Diabetes is becoming a global epidemic, but you can reduce your risk by learning about the features of diabetes, and adopting a healthier lifestyle. The World Health Organization (http://www.who.int/en/) estimates that diabetes-related deaths will increase by more than 50% in the next 10 years, but people can greatly lower their risk with a healthy diet, regular exercise, and by not smoking. Diabetes features vary between the three types. In type 1 diabetes, there’s a lack of insulin production, and in type 2 (90% of all diabetes cases), the body does not use insulin effectively. Insulin in the hormone that helps bring glucose (sugar) into the body’s cells and converts it to energy. In the third type, gestational diabetes, there is an abnormally high blood sugar level (hyperglycemia), which is discovered during pregnancy, and which can affect the unborn child. It is reported that type 2 diabetes among children is on the rise, which makes it especially important to start a healthy lifestyle early.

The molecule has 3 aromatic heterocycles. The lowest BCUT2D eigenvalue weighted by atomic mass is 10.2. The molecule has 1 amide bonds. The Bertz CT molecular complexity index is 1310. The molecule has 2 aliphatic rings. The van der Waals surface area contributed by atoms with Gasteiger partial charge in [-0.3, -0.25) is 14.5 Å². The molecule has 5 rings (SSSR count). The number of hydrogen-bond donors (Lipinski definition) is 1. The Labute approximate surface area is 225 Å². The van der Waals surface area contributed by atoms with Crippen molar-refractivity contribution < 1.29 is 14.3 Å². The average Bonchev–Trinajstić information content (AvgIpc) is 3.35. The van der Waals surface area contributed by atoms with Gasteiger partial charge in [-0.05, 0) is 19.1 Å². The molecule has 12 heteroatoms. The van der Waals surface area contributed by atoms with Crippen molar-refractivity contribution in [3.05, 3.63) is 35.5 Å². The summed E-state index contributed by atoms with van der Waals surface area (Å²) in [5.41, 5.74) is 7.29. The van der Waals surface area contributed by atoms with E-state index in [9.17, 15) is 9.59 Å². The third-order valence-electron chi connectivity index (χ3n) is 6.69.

Clinical Features of Diabetes Mellitus


Clinical features of diabetes type 1 (typically found in those under the age of 40) include excessive hunger and thirst, and increased frequency of urination. There can also be nausea, abdominal discomfort, blurred vision, and general weariness, and these symptoms (due to high blood glucose levels) can develop suddenly. Another of the diabetes features which may be present is an infection, which is often what leads to the initial diagnosis. Neuropathy (numbness and tingling in hands and feet) and weight loss are also notable features of diabetes. Clinical features of diabetes type 2 differ from type 1, in that it usually develops after age 40, and the person is typically overweight. Symptoms can develop over months or years, and while insulin levels are normal to high, the body cannot use it correctly.


Genetic Features that Contribute to Diabetes


According to the American Diabetes Association (www.diabetes.org), while genetic features of diabetes play an important role in determining who is more likely to develop the disease, environmental factors are what trigger the symptoms. Diabetes is not simply inherited. In type 1 diabetes, features that can contribute to its onset include: eating junk food, not exercising, being overweight, and smoking. It may be less common for people who were breastfed as infants, ate solid food at a later age, and who had healthier mothers. Infections and cold weather might also act as triggers. Type 2 diabetes is more strongly linked to family history, but it still depends on one’s environment and lifestyle choices. Even if diabetes “runs in the family,” it is possible to delay or even prevent it from occurring by living a healthy life.